Then, at 6:53pm, local time, the white Toyota Corolla hatchback of Mr Bryce Smith*, 31 of Westbrook Qld, ground to a near halt at a notorioulsy dangerous intersection near the Granfield home. The sun was at the end of a day’s arc and was piercing his eyes with laser-like precision. He always struggled for visibility on this section of the road on his drive home from work at this time of year. As a “careful motorist”, he would tell the court, he “always looked for other signs of vehicles on the road when the sun was at that angle.”
There was no dust around the corner to indicate an oncoming car. No tell-tale glint of chrome. As he had done a thousands times before, he pushed the accelorator pedal to the floor, turned the steering wheel to the right and headed off on his final stretch home. Forensic analysis would later reveal he cut the corner to avoid the loose gravel on the left hand side of the road, which had accumulated from the errant loads of quarry trucks, who used this route as a shortcut between the supply dump and the gravel pit just up the avenue. A Queensland Police expert in vehicular speed analysis would tell a jury that, in his estimation, the Toyota hatchback had accelerated to approximately 192km/h before it finished rounding the corner.
A green Nissan Pulsar, being driven by Mrs Joan Jones, 56 of Wyreema, Qld was behind the Corolla of Smith as he took off. She told the 6.30pm of the sight she witnessed:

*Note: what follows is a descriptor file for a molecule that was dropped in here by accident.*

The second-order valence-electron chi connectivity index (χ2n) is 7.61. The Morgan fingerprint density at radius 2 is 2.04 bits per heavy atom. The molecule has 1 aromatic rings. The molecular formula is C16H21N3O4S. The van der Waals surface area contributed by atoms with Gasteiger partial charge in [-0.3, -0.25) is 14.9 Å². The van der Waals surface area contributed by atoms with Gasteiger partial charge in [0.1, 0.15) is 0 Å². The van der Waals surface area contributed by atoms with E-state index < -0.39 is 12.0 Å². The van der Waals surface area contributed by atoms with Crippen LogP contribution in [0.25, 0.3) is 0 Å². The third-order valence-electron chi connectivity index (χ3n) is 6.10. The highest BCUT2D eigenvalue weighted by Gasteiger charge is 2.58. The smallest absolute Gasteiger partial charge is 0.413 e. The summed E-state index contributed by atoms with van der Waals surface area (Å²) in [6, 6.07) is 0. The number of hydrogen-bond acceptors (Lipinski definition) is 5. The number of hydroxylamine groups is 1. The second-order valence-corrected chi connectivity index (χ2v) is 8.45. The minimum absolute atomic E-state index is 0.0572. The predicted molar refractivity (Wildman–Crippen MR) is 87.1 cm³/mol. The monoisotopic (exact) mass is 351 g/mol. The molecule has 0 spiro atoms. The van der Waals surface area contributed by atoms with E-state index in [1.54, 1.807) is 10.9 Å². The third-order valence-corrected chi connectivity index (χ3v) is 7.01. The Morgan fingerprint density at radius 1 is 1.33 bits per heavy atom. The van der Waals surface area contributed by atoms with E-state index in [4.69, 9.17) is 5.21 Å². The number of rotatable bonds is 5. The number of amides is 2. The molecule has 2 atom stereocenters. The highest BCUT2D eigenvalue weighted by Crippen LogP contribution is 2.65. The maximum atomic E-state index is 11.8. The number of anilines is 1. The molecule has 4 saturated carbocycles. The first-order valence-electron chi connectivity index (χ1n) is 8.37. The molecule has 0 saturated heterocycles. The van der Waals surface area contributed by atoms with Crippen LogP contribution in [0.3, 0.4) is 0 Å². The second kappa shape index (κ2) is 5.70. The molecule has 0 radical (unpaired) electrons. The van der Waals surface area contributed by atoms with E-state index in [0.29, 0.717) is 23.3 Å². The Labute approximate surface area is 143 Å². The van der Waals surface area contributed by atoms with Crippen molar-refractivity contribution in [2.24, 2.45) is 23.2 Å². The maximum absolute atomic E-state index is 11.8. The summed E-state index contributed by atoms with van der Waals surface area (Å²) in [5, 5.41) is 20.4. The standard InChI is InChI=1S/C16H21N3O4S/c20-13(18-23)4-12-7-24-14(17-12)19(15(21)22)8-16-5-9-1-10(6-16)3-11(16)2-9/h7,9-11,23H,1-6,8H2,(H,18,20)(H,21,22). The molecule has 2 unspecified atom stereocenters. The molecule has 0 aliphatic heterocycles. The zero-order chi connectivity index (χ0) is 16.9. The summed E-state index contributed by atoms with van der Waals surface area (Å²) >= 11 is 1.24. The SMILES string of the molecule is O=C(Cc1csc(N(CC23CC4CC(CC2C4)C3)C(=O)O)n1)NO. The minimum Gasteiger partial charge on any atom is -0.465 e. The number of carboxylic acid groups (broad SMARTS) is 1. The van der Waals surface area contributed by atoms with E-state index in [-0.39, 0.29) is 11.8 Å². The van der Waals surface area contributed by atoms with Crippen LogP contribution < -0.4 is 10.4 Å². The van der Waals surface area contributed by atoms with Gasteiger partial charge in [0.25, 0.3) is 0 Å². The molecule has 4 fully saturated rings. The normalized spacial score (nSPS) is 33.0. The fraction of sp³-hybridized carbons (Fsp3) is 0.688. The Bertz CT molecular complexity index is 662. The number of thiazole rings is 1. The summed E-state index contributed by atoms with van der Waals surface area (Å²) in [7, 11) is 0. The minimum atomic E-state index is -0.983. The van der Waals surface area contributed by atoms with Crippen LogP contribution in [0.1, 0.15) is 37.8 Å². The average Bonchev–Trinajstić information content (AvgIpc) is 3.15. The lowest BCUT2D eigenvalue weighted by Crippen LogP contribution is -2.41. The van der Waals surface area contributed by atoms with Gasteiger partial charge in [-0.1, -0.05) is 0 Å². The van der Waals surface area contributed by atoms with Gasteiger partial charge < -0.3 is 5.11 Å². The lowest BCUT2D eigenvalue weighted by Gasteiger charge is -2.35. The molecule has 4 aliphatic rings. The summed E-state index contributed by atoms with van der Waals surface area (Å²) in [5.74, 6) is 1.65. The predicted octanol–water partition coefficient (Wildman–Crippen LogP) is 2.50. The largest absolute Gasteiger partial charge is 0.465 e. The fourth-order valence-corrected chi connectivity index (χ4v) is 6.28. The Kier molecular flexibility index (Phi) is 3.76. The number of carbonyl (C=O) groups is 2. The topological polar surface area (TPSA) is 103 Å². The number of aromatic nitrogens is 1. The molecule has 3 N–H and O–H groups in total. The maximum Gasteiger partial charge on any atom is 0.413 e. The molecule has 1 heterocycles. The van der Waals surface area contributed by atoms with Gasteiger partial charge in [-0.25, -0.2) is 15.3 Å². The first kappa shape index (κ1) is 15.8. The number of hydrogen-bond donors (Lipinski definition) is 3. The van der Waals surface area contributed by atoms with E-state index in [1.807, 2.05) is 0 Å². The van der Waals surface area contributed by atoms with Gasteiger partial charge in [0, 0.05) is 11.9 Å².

“It was carnage,” She said. “Just pure carnage. I could see the young fella on his bike, he was riding very carefully and with exceptional style, probably the most talented cyclist I’ve ever seen. I saw him glide down the road towards the corner, very clearly on his side of the road, and then, for no reason, the man in the white car accelerated and steered onto the wrong side of the road and directly into the cyclist’s path. The incredibly good-looking man on the bike had no chance. He flew into the air, perhaps 100 feet or more, and landed with a thump on the gravel. It was only his superhuman-like-ninja-cat skills that saved him from certain death. Even then, he looked bad. Real bad. I’ve never seen that much blood before in my life, and I’m a nurse at an Afghani hospital specialising in the treatment of haemophiliac land mine victims.”